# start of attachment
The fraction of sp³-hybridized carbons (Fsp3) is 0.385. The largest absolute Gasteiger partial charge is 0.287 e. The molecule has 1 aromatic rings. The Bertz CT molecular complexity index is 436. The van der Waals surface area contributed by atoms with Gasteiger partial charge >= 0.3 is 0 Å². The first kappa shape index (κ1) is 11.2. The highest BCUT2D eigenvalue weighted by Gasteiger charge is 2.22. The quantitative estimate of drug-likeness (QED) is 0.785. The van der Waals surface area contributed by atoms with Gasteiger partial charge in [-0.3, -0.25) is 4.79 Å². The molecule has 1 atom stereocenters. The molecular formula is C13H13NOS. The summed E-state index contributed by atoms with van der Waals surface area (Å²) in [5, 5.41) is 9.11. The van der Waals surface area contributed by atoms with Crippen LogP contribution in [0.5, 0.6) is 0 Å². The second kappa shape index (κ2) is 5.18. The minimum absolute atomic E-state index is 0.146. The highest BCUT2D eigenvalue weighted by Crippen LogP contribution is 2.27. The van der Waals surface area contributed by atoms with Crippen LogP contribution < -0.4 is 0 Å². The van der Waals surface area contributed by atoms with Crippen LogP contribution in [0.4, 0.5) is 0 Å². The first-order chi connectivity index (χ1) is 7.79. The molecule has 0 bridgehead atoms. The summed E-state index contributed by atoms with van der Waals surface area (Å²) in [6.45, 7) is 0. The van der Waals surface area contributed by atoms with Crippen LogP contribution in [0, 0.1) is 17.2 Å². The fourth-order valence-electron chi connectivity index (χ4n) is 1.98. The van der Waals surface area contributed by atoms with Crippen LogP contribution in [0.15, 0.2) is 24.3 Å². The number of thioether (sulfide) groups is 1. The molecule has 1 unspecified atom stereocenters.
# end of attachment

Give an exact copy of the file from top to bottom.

The fraction of sp³-hybridized carbons (Fsp3) is 0.385. The largest absolute Gasteiger partial charge is 0.287 e. The molecule has 1 aromatic rings. The Bertz CT molecular complexity index is 436. The van der Waals surface area contributed by atoms with Gasteiger partial charge >= 0.3 is 0 Å². The first kappa shape index (κ1) is 11.2. The highest BCUT2D eigenvalue weighted by Gasteiger charge is 2.22. The quantitative estimate of drug-likeness (QED) is 0.785. The van der Waals surface area contributed by atoms with Gasteiger partial charge in [-0.3, -0.25) is 4.79 Å². The molecule has 1 atom stereocenters. The molecular formula is C13H13NOS. The summed E-state index contributed by atoms with van der Waals surface area (Å²) in [5, 5.41) is 9.11. The van der Waals surface area contributed by atoms with Crippen LogP contribution in [0.5, 0.6) is 0 Å². The second kappa shape index (κ2) is 5.18. The minimum absolute atomic E-state index is 0.146. The highest BCUT2D eigenvalue weighted by Crippen LogP contribution is 2.27. The van der Waals surface area contributed by atoms with Crippen LogP contribution < -0.4 is 0 Å². The van der Waals surface area contributed by atoms with Crippen LogP contribution in [0.4, 0.5) is 0 Å². The first-order chi connectivity index (χ1) is 7.79. The molecule has 0 bridgehead atoms. The summed E-state index contributed by atoms with van der Waals surface area (Å²) in [6.45, 7) is 0. The van der Waals surface area contributed by atoms with Crippen LogP contribution in [0, 0.1) is 17.2 Å². The fourth-order valence-electron chi connectivity index (χ4n) is 1.98. The van der Waals surface area contributed by atoms with Crippen LogP contribution in [0.15, 0.2) is 24.3 Å². The number of thioether (sulfide) groups is 1. The molecule has 1 unspecified atom stereocenters.